“I’m the logistic driver who often responds to your delivery bookings,” the man said. “It appeared to me that you genuinely love animals. I love picking up your goods and deliver them to your customers. Not all of them are nice, but you are always nice to people like us.”
The man in that logistic uniform went on to tell me that his family loves cats and that they have two.
A few days ago, one of their two cats suddenly had seizures. Nobody knew what to do; they can only hold each other and cry in horror as their little kitty slammed and threw himself on the ground. Blood and foamy saliva streamed on the floor when the little cat bit his tongue.

When the same terrifying event repeated throughout the next few days, he drove as fast as he could to my shop for help.
I suggested he brought his cat to a vet clinic downtown, knowing he won’t have much. I called my vets to explain what’s happening and hope they can help a struggling blue-collar man keep his family cat.
He came back with his cat in his arm that evening, telling me that after all those seizures at the vet, despite all help given, Soyo was paralyzed.

I agreed to keep Soyo on his behalf, and I promised him he can come and visit anytime. The man is the sole breadwinner of the family. His job was devastated by COVID, and he has two children and another cat who count on them to survive.
That night I found out that Soyo has otitis. The next day I found that he lost half of his teeth. Soyo’s back was hard as iron. He can’t bend his body.

Still another day after, I found a large abscess on his abdomen.
That afternoon I went to the clinic myself and spoke to a senior veterinarian.
It appeared that Soyo has either been kicked, hit with a heavy item, or run over by a vehicle. He managed to run back home, but since everyone in the house was busy with chores, jobs, or school, nobody realized what was happening.
An X-ray showed that a disk in his vertebrae was dislocated. It was that trauma that gave him his seizures, and the nerve damage eventually paralyzed him.

The only thing that stays alive in that four-month-old baby is his indomitable spirit and curiosity that beats hurdles. Soyo drags himself with his front legs to a pee pad nearby to relieve himself when I am too far away to hear him calling. He leans on other cats so he can bend as much as he can to groom himself. If one of our mama cats is near, he’ll crawl to her for a mother-kitten moment.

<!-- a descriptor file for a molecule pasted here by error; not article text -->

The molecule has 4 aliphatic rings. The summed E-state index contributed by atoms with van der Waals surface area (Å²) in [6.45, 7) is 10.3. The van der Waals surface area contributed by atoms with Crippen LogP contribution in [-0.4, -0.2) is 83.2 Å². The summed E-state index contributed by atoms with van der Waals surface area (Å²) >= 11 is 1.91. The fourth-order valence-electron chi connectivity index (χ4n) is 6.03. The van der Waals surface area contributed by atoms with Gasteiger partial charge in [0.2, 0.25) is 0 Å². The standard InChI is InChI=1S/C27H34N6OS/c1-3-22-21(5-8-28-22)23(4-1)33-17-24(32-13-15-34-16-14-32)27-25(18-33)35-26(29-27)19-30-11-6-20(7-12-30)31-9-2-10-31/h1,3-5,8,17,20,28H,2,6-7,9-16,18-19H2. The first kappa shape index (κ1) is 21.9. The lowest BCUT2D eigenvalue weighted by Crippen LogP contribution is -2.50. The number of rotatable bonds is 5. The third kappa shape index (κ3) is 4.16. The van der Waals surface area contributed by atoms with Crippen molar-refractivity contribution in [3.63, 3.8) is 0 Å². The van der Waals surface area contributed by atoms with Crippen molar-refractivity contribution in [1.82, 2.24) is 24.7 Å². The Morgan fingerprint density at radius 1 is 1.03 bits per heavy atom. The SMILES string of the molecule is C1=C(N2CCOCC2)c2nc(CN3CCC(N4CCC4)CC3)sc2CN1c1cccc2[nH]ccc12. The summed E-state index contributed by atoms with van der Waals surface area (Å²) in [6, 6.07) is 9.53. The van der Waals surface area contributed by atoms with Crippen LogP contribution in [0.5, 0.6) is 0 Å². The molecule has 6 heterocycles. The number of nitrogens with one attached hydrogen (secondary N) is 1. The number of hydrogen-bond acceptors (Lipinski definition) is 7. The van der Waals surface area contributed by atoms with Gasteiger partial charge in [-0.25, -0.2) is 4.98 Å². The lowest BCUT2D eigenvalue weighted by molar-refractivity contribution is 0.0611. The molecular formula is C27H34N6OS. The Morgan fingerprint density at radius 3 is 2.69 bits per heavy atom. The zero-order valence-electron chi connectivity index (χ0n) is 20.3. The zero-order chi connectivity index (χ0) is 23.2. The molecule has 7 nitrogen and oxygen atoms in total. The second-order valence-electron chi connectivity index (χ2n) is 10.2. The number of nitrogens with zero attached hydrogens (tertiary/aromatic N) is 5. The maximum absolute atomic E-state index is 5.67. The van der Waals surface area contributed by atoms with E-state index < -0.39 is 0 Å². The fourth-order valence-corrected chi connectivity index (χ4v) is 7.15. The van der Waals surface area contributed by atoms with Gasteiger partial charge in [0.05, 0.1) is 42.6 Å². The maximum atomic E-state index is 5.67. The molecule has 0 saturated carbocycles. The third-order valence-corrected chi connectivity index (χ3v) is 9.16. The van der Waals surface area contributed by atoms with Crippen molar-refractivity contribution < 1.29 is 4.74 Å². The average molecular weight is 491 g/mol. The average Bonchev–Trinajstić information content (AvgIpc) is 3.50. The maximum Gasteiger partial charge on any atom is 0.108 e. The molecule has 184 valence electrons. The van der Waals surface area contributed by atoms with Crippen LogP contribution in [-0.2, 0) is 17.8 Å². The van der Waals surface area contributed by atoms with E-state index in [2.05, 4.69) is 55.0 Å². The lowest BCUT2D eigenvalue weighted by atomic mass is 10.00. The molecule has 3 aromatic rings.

Soyo eats everything. From supplements to medicine, he takes them without complaint.

I started to give Soyo epilepsy medication at the urging of my vet but, after two days, Soyo the energetic kitten became vegetables. Soyo eats less and sleeps more. He became so lethargic he discharges where he lays and gets himself dirty all the time. He was less and less responsive.

I stopped his regimen despite my vet’s objections the day he stopped calling me and just stared blankly at the ceiling the whole day.
I was confident that Soyo did not suffer from epilepsy.
It was the result of the damage caused by the dislocated disk.
It was the trauma he suffered as a result of whatever evil he encountered that destroyed his life.
It made a stupid decision, and it almost cost Soyo the life he was fighting for.

Crying over spilled milk won’t give us another glass, so we started over. Good quality protein, Omega, Taurine, nerve strengthening supplements, probiotic, immune booster. One day at a time, one foot after another.
I got Soyo’s voice back. I see him grooming. Soon Soyo is strong enough to lift his head. Then he tries to move his limbs, then he tries to sit on his tummy. He still stares blankly at times, but he responds to most of my gestures.
Next, we went to see the vet last Friday to try acupuncture. He seemed to feel better right away, so I plan for more sessions.
His second session gave Soyo enough to swat some flies, and for the first time after three weeks as stiff as a rock, he can curl himself to sleep.

I don’t know how much acupuncture will help Soyo heal; for now, he is getting better. Although I don’t know how far we can go, for now, we have hope.
I don’t know where I will find the means to support his treatment, I don’t know where else I should seek to provide for his need. I don’t know who else I should turn to.
But for now, we try our best.

~ Josie

Help for Soyo:

Published by

Josie And The Whiskers' Syndicate

The first and only cat refuge in Bandung (West Java - Indonesia) a capital breeder of a nation without animal welfare law. We care for Bandung's unwanted animals, operate a TNR as much as our budget allows, and continue to educate people about compassion to animals

Leave a Reply